Tropical Plant Biology

, Volume 2, Issue 1, pp 13–22 | Cite as

Functional Specialization of Vacuoles in Sugarcane Leaf and Stem

  • Anne L. RaeEmail author
  • Mark A. Jackson
  • Chau H. Nguyen
  • Graham D. Bonnett


Plant vacuoles are frequently targeted as a storage site for novel products. We have used environment-sensitive fluorescent dyes and the expression of vacuolar marker proteins to characterize the vacuoles in different organs and cell types of sugarcane. The results demonstrated that the lumen of the vacuole in the parenchyma cells of the stem is acidic (<pH 5) and contains active proteases, characteristic of lytic vacuoles. Western blots and tissue labelling with antibodies to vacuolar H+-ATPase suggest that this proton pump is involved in acidification of the vacuolar lumen. Quantitative real-time PCR was used to show that the expression of vacuolar proteases and a vacuolar sorting receptor is also coordinately regulated. In contrast to the stem parenchyma cells, the cells of sugarcane leaves contain diverse types of vacuoles. The pH of these vacuoles and their capacity to hydrolyze protease substrates varies according to cell type and developmental stage. Sugarcane suspension-cultures contain cells with vacuoles that resemble those of stem parenchyma cells and are thus a useful model system for investigating the properties of the vacuole. Understanding the growth and development of storage capacity will be useful in designing strategies to maximize the production of sucrose or alternative bioproducts.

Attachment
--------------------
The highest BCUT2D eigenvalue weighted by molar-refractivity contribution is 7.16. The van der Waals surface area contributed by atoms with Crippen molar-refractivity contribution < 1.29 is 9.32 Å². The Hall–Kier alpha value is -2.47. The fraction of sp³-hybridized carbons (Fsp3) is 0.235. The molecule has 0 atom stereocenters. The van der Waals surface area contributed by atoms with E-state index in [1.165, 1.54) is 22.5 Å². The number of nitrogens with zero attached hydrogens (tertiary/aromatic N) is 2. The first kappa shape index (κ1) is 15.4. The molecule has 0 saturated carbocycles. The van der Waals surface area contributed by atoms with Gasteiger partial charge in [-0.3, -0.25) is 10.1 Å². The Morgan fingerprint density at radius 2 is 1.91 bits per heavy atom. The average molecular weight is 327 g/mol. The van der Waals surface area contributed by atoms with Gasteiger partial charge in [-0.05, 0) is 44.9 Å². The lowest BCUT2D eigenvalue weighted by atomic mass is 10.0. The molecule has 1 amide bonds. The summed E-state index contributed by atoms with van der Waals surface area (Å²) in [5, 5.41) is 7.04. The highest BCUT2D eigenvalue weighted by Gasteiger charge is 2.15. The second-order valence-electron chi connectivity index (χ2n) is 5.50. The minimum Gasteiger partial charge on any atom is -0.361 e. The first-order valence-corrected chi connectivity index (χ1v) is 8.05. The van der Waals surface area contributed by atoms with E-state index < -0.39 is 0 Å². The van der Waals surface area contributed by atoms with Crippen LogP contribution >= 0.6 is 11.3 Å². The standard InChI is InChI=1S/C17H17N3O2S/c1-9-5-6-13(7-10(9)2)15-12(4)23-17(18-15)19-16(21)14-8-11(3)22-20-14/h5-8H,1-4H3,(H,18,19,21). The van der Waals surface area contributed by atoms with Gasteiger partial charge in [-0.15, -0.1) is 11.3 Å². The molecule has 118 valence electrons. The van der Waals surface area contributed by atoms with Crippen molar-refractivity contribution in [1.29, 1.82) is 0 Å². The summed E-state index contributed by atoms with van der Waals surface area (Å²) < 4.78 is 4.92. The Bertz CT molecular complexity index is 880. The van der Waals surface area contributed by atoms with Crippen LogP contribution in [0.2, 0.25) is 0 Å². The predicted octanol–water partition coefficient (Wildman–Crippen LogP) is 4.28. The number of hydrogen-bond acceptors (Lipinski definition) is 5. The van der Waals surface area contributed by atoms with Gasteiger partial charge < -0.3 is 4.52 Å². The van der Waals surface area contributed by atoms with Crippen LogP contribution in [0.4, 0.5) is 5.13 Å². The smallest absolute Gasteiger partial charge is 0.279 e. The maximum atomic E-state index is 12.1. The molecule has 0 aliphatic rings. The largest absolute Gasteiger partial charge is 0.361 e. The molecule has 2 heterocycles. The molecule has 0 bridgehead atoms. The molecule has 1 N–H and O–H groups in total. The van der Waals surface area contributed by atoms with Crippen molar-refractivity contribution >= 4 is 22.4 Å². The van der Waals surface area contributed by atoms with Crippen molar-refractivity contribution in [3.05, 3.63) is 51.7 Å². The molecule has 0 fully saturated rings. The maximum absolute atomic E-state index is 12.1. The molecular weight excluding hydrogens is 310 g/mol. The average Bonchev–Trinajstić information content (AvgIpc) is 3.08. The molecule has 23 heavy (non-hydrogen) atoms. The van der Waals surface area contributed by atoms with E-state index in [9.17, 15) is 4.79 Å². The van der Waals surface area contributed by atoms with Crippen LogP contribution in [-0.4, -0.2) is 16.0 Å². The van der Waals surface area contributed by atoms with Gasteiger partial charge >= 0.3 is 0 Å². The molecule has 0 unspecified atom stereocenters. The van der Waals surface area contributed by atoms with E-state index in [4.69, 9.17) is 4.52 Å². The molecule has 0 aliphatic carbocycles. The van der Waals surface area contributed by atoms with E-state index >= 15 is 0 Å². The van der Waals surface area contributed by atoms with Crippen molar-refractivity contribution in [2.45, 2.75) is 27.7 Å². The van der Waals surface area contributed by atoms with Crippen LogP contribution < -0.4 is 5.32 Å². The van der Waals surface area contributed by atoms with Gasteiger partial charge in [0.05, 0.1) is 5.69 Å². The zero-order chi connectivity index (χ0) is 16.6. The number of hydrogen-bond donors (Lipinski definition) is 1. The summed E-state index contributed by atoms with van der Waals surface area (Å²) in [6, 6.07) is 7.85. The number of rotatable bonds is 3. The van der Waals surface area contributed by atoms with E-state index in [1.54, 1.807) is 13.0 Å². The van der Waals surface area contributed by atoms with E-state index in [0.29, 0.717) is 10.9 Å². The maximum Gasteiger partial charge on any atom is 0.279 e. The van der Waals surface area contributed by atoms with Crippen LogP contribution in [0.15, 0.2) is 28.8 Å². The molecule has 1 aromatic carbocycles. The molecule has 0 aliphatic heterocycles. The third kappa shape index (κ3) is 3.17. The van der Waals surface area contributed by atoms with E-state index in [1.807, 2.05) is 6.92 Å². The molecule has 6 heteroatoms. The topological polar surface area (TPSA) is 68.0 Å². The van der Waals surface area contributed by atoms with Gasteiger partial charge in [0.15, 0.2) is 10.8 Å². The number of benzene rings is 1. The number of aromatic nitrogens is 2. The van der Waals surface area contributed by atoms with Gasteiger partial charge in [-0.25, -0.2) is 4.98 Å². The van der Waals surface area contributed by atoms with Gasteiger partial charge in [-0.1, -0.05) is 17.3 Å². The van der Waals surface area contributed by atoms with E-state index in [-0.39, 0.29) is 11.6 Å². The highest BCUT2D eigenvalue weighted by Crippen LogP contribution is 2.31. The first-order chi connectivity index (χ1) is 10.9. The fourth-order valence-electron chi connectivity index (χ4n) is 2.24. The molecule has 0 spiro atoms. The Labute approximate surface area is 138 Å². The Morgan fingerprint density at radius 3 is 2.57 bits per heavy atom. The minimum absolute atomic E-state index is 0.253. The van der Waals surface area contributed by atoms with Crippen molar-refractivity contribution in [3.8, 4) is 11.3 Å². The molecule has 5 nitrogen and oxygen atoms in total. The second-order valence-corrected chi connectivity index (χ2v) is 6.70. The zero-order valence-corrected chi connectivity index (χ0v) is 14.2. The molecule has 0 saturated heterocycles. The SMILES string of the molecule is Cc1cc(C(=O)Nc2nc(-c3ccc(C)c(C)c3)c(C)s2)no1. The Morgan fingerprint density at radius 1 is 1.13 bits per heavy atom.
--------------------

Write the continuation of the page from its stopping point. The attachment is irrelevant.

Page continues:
C4 grasses Lytic vacuole Proteases Saccharum Vacuolar development 



adenosine triphosphate


bovine serum albumin




expressed sequence tag


glyceraldehyde-6-phosphate dehydrogenase


polyacrylamide gel electrophoresis


piperazine-1,4-bis(2-ethanesulfonic acid)


polyvinylidene fluoride


quantitative real time polymerase chain reaction


sodium dodecyl sulfate


Tris-buffered saline


top visible dewlap





The authors thank Professor Masayoshi Maeshima, Nagoya University, Japan, for the kind gift of antisera. Mark Jackson was supported by a PhD research scholarship and Chau Nguyen by a vacation scholarship from the Cooperative Research Centre for Sugar Industry Innovation through Biotechnology.


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Copyright information

© Springer Science+Business Media, LLC 2008

Authors and Affiliations

  • Anne L. Rae
    • 1
    • 2
    Email author
  • Mark A. Jackson
    • 1
    • 2
    • 3
  • Chau H. Nguyen
    • 1
    • 2
    • 4
  • Graham D. Bonnett
    • 1
    • 2
  1. 1.Cooperative Research Centre for Sugar Industry Innovation through BiotechnologyUniversity of QueenslandBrisbaneAustralia
  2. 2.CSIRO Plant IndustryQueensland Bioscience PrecinctBrisbaneAustralia
  3. 3.School of Integrative BiologyUniversity of QueenslandBrisbaneAustralia
  4. 4.Department of Biochemistry and Molecular Biology, School of Biomedical SciencesMonash UniversityClaytonAustralia

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